Astrophysics Events

  • Monday, April 22, 2019
    Princeton University/Institute for Advanced Study Galread [Galactic/Extragalactic Reading Group]
    “On the Assembly Bias of Cool Core Clusters Traced by Ha Nebulae”

    Location: Princeton University, Peyton Hall, Grand Central
    Time: 11:00 AM
    Speaker(s): Discussion Leader Elinor Medezinski, Princeton University

    Description: Each week, we hold a relatively informal seminar/discussion series in Peyton Hall with an emphasis on extra-galactic and large-scale structure astrophysics. During Galread a leader/visitor presents a recent paper to the discussion group. The PDF of the paper is projected onto a large screen, and a guest explains the paper, section by section, in greater detail than may be explained within the text of the article. To aid with discussion, only the article PDF is presented -- no powerpoint-style slides. Galread discussions are very friendly and interactive. If you would like to present at Galread, please contact Andy Goulding (goulding[at]astro.princeton.edu) or Jenny Greene (jgreene[at]astro.princeton.edu). The group's website is: http://web.astro.princeton.edu/events/seminars/galread. Discussion paper:
    https://arxiv.org/abs/1903.05092

  • Monday, April 22, 2019
    Princeton University/Institute for Advanced Study Planet/Exoplanet Discussion Group
    “Potluck Discussion of Exoplanet Papers”

    Location: Princeton University, Peyton Hall, Room 140
    Time: 12:15 PM

    Description: The Monday Planet Lunch will be held weekly. We discuss recent papers from astro-ph and hear from the occasional exoplanet visitor. Graduate students are particularly encouraged to attend. The format will be informal and inclusive, spanning at a minimum exoplanets, the solar system, and astrobiology. Moreover, we plan on discussing multiple topics each time we meet, and not to tether a lunch to one organized presentation each sitting. The purpose is to foster wide-ranging and cross-fertilizing interaction and to keep the local community up to date on developments across the spectrum of associated activities. Joel Hartman is the organizer.
    https://calendar.google.com/calendar/embed?src=MWw3Y2JhdnBucnZhaWkxbTd2YTdqNDNldmNAZ3JvdXAuY2FsZW5kYXIuZ29vZ2xlLmNvbQ

  • Monday, April 22, 2019
    Princeton University/Institute for Advanced Study Early Universe/Cosmology Lunch Discussion

    Location: Princeton University, Peyton Hall, Dome Room, Room 201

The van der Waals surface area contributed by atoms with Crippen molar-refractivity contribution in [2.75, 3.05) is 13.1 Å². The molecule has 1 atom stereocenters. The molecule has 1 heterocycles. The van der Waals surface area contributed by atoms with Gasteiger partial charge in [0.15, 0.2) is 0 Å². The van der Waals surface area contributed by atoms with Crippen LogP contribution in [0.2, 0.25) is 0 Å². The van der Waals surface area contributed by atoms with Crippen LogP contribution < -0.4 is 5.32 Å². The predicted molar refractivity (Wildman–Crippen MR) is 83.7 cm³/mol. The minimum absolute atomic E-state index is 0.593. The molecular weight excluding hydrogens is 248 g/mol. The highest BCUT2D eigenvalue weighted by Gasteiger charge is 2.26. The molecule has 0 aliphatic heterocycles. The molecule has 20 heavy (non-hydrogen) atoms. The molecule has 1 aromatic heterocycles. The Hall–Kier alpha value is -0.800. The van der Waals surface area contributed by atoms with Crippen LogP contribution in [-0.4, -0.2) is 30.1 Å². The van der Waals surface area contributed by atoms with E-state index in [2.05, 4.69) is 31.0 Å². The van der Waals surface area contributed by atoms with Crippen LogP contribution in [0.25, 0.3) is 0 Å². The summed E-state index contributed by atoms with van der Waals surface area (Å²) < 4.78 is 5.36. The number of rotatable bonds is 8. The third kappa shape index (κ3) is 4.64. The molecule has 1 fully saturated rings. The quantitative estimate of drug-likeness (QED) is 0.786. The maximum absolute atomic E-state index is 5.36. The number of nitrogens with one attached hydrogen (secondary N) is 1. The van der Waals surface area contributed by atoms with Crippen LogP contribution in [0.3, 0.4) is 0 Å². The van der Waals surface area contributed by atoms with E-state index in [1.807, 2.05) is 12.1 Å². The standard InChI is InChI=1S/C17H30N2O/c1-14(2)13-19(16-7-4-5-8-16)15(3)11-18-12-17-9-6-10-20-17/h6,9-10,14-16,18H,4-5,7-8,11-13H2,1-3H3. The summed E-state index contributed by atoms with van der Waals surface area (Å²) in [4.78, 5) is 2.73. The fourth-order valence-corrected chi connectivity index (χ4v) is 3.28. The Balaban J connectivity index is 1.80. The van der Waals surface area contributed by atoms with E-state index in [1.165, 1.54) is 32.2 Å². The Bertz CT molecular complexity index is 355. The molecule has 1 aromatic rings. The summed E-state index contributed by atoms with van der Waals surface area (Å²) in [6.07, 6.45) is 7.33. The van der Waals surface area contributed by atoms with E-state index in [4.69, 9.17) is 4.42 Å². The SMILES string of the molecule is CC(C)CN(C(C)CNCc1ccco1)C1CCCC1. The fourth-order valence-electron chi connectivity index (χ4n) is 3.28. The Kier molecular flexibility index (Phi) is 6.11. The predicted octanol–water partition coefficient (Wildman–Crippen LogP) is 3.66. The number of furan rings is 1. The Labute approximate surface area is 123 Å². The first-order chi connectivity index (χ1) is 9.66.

Time: 12:30 PM
    Speaker(s): Laurence Levasseur, Center for Computational Astrophysics, Flatiron Institute

    Description: Organizers are Jo Dunkley, Princeton University, and Matias Zaldarriaga, Institute for Advanced Study. The lunch will be held either at Princeton University or the Institute for Advanced Study. Check the calendar for the meeting location. This week's meeting is at Princeton University. Attendees can bring lunch.
    https://web.astro.princeton.edu/events/seminars/cosmology-lunch

  • Monday, April 22, 2019
    Princeton University Data Science / COMPASS Seminar
    “Accelerating Scientific Calculations with GPUs”

    Location: Peter B. Lewis Science Library, Visualization Lab, Rm. 347
    Time: 4:00 PM
    Speaker(s): Evan Schneider, Princeton University

    Description: Have you always wondered whether you could use GPUs in your research but were too intimidated to try them? Then this lecture is for you! In this talk, I will give a *brief* introduction to parallel programming and the use of the general purpose graphics processing unit (GPU) for scientific calculations. Both general parallel programming models and the specific CUDA thread/block model for GPUs will be covered. I will also discuss Numba, a just-in-time compiler for python that allows you to easily play around with GPU computing with a low barrier to entry. Along with the lecture, I will provide a python notebook through Googles Colaboratory that contains simple examples to help you get a feel for whether GPUs could be helpful for your science.